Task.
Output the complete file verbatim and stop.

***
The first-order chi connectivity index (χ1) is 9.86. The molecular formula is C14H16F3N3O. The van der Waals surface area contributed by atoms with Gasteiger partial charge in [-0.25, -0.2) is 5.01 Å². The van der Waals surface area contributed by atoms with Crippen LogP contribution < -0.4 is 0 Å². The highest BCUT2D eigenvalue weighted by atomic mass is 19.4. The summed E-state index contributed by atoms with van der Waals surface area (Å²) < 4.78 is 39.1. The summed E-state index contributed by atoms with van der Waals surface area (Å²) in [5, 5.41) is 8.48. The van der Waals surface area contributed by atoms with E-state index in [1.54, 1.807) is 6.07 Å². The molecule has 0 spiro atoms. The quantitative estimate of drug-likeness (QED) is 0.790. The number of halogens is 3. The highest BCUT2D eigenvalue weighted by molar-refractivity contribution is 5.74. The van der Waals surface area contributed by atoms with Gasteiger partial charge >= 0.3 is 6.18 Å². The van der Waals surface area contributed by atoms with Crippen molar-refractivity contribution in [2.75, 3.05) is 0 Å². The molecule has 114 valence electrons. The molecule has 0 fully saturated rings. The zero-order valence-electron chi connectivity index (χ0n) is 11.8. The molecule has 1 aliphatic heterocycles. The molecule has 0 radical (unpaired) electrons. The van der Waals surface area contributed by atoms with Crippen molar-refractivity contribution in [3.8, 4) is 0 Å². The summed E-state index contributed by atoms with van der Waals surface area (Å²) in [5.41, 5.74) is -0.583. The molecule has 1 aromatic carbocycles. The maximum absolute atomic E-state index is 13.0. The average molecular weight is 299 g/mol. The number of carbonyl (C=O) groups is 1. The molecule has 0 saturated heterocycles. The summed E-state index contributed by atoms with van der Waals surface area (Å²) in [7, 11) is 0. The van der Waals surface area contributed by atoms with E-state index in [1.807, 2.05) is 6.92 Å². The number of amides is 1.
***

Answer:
The first-order chi connectivity index (χ1) is 9.86. The molecular formula is C14H16F3N3O. The van der Waals surface area contributed by atoms with Gasteiger partial charge in [-0.25, -0.2) is 5.01 Å². The van der Waals surface area contributed by atoms with Crippen LogP contribution < -0.4 is 0 Å². The highest BCUT2D eigenvalue weighted by atomic mass is 19.4. The summed E-state index contributed by atoms with van der Waals surface area (Å²) < 4.78 is 39.1. The summed E-state index contributed by atoms with van der Waals surface area (Å²) in [5, 5.41) is 8.48. The van der Waals surface area contributed by atoms with E-state index in [1.54, 1.807) is 6.07 Å². The molecule has 0 spiro atoms. The quantitative estimate of drug-likeness (QED) is 0.790. The number of halogens is 3. The highest BCUT2D eigenvalue weighted by molar-refractivity contribution is 5.74. The van der Waals surface area contributed by atoms with Gasteiger partial charge >= 0.3 is 6.18 Å². The van der Waals surface area contributed by atoms with Crippen molar-refractivity contribution in [2.75, 3.05) is 0 Å². The molecule has 114 valence electrons. The molecule has 0 fully saturated rings. The zero-order valence-electron chi connectivity index (χ0n) is 11.8. The molecule has 1 aliphatic heterocycles. The molecule has 0 radical (unpaired) electrons. The van der Waals surface area contributed by atoms with Crippen molar-refractivity contribution in [3.8, 4) is 0 Å². The summed E-state index contributed by atoms with van der Waals surface area (Å²) in [5.41, 5.74) is -0.583. The molecule has 1 aromatic carbocycles. The maximum absolute atomic E-state index is 13.0. The average molecular weight is 299 g/mol. The number of carbonyl (C=O) groups is 1. The molecule has 0 saturated heterocycles. The summed E-state index contributed by atoms with van der Waals surface area (Å²) in [7, 11) is 0. The van der Waals surface area contributed by atoms with E-state index in [1.807, 2.05) is 6.92 Å². The number of amides is 1.